Do you remember the wonderment Photoshop caused when it was first launched? Wrinkles, lines and limbs could be erased with mere clicks, leaving you looking as youthful and as unworried as a digital milkmaid.
Fast-forward a decade and it’s not just your online appearance that can be altered. Thanks to CRISPR Cas-9, also known as the gene-editing technology, you can alter your actual DNA.
The technology’s potential is enormous. One commentator has described it as: ‘either the key to a number of medical breakthroughs or a terrifying step toward to an unnatural future of altered organisms. Possibly both.’
What is CRISPR?
CRISPR is an acronym for Clustered Regularly Interspaced Short Palindromic Repeats. According to BBC Medical correspondent Fergus Walsh, ‘CRISPR gene editing enables scientists to scan the entire genome, then using [those] molecular scissors, cuts both strands of DNA then delete, insert or repair the code.’
Jennifer Dounda and Emmanuelle Charpentier discovered this when undertaking a research project that looked at how bacteria fight infections. In her TED talk she shared how they discovered that some bacteria have an adaptive immune system in their DNA which allows them to ‘detect viral DNA and destroy it.’
According to Dounda, part of the bacteria’s DNA make-up is a protein called Cas-9. This protein ‘seeks out and degrades the virus-ridden DNA in a very specific way. And it was through our research to understand the activity of this protein, Cas9, that we realised that we could harness its function as a genetic engineering technology.’
What is also exciting about this technology is that as it develops, it will become fast, easy and cheap to modify genes.
Where is the science at?
While the potential for this technology might be transformative, the reality is the science is nascent. Part of the hold-up is from Dounda’s team, who are very aware of the ethical issues that it raises. She acknowledges that the ramifications of this technology need to be thoroughly examined before they get to a clinical trial level:
'This [technology] raises a number of ethical questions that we have to carefully consider, and this is why I and my colleagues have called for a global pause in any clinical application of the CRISPR technology in human embryos, to give us time to really consider all of the various implications of doing so.'
She envisages that there may be actual therapeutic applications within the next decade.
The hold-up also has a more commercial element to it as well. As Dounda and Charpentier were publishing their initial findings, MIT researcher Feng Zhang had been simultaneously been undertaking research on the same subject. As the battle for the CRISPR Cas-9 patent is currently being played out in the courtroom, (a decision which has billions of dollars at stake for the parties involved) Zhang is undertaking research into the healthcare aspects of the technology. At present his lab research is focused on how the burgeoning technology can be leveraged to understand mental health issues such as schizophrenia, Alzheimer's and autism. His approach is somewhat different to Dounda’s: ‘Doudna's team had cut DNA floating in a test tube, but to Zhang, if you weren't working with human cells, you were just screwing around.’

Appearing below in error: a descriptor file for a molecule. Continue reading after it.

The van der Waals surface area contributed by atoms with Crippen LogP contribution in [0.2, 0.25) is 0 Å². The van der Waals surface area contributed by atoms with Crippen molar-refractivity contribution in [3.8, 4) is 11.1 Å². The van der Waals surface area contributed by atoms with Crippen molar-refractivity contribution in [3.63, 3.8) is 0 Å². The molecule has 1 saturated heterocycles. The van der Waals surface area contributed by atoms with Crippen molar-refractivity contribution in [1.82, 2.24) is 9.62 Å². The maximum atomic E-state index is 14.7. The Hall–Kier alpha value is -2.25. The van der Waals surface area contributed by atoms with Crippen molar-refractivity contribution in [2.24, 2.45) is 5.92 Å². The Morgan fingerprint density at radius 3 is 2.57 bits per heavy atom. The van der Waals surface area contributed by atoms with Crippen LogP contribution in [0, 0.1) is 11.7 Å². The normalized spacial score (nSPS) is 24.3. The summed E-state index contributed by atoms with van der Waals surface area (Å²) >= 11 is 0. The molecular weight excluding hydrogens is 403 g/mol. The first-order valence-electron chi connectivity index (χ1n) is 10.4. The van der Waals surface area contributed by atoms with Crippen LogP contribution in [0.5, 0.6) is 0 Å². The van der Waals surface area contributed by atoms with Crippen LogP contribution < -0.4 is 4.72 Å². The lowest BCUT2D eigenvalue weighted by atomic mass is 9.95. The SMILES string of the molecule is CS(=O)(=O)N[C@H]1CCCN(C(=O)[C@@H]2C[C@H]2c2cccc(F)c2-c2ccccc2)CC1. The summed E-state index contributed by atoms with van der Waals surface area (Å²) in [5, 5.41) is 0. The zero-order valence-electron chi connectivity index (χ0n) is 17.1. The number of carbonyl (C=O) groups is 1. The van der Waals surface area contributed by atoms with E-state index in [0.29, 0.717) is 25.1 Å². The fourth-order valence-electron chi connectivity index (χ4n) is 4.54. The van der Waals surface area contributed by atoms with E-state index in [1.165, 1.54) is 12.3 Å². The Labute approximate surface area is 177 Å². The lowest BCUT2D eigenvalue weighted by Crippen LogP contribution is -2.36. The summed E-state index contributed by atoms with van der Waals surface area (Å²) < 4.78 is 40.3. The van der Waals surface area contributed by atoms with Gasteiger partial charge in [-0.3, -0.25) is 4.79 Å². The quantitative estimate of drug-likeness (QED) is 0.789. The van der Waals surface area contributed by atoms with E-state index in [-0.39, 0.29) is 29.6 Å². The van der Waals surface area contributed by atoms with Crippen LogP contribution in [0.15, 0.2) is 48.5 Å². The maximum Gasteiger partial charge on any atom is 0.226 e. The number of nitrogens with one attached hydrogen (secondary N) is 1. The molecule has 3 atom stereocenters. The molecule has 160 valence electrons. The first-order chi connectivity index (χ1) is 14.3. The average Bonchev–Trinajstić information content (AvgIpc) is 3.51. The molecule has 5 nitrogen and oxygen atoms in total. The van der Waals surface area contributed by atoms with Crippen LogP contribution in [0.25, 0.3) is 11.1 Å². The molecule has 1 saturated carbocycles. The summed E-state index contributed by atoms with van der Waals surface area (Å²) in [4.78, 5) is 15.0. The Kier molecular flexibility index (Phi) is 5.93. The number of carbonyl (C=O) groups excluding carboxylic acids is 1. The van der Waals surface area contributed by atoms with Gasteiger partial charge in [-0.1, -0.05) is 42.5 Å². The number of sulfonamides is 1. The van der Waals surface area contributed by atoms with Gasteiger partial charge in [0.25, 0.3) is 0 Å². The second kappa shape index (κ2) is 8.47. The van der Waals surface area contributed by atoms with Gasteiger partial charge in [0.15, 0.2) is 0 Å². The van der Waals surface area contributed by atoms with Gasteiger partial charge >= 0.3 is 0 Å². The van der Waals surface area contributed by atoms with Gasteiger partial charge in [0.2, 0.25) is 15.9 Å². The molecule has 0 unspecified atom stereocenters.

What is CRISPR’s potential?
While the attribution of this technology may be unclear, the initial research has been promising.
Wired scientists have already seen success, ‘researchers have already reversed mutations that cause blindness, stopped cancer cells from multiplying, and made cells impervious to the virus that causes AIDS.’
The technology also has environmental, social and agricultural potential. Chinese researchers have been experimenting with wheat, rendering it impervious to mildew. Others have been looking at how they can cultivate drought-resistant crops to encourage sustainable practices and to improve crop yield.
What are the concerns of CRISPR?
While there are many potentially positive outcomes, as with all technology, there are concerns about the darker implications. The most common concern raised is how CRISPR could give rise to an escalated type of biowarfare. There are also reproductive and ethical ramifications to be considered; whether the technology could give rise to a race of superhumans, creating Gattaca-esque social tension.
However, as Dounda has expressed above, the scientific political communities understand the need to go slowly and create provisos and safeguards for all the potential scenarios of this technology. If citizens want to reap the rewards of this exciting technology, then now is the time to be planning for how it can be implemented safely for the benefit of the many. If you would like to know more about exciting new technology developments in healthcare, register for Digital Health 2017 @ CeBIT today.